American Immigration Policy, a Reappraisal

By William S. Bernard; Carolyn Zeleny et al. | Go to book overview

6
Indices of Adjustment I: Occupational Adjustment, the Immigrant and the Law, Education, and Health

The most impartial method of judging immigrant adjustment is through an objective study of those crucial areas where acceptance of American standards is considered essential. We can examine the record of the immigrant through the use of indices culled from the most relevant statistics available. In the present chapter we shall assess the adjustment of immigrants in the fields of occupational adjustment, adherence to law, education, and health; in the chapter which follows we shall consider their adjustment in the areas of family life, intermarriage, citizenship, and loyalty.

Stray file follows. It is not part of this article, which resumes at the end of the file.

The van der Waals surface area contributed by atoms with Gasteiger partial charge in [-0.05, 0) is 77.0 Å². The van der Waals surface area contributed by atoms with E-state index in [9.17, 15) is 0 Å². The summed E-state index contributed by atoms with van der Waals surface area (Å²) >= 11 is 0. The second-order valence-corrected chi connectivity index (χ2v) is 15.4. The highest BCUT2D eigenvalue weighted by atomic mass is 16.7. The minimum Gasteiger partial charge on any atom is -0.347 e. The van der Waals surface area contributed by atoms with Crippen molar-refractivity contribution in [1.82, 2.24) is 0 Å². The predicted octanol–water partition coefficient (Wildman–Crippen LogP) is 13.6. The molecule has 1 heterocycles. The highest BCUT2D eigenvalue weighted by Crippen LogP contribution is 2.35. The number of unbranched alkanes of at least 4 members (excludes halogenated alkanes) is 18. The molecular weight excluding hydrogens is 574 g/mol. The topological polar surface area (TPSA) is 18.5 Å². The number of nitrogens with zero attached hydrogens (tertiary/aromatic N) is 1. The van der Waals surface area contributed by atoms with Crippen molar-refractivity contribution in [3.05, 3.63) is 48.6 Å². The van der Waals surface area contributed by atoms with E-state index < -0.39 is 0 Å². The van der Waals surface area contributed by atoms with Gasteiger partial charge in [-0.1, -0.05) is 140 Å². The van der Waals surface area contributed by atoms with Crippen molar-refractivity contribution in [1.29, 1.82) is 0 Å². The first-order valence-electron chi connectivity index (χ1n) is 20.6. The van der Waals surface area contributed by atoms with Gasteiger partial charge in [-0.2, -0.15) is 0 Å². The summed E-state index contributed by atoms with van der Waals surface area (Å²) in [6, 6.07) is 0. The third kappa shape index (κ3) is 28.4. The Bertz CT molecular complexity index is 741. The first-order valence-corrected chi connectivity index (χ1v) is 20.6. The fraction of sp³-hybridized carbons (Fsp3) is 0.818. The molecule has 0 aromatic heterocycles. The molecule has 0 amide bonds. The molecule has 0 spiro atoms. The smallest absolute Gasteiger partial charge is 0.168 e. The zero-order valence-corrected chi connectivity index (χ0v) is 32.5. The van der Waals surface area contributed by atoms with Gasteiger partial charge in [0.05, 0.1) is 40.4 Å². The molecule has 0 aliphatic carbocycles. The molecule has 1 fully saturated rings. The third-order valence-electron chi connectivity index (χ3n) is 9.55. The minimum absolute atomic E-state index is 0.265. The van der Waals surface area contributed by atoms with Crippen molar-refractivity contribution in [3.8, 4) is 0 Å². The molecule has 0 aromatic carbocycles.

Occupational Adjustment

If the immigrant is to make a satisfactory adjustment to American life he must first succeed in earning a living. Since the desire to better himself economically has been one of his prime motives in coming here, it is to be expected that he should make zealous efforts to achieve economic success. Indeed, the immigrant in the past has been accused not of economic failure but rather of undue eagerness to succeed. Under the disorganized conditions resulting from the tremendous growth of the American economy from 1890 up to the First World War, it is not surprising that immigrants were sometimes working for substandard wages and under sub- standard conditions. With the passage of time, however, social

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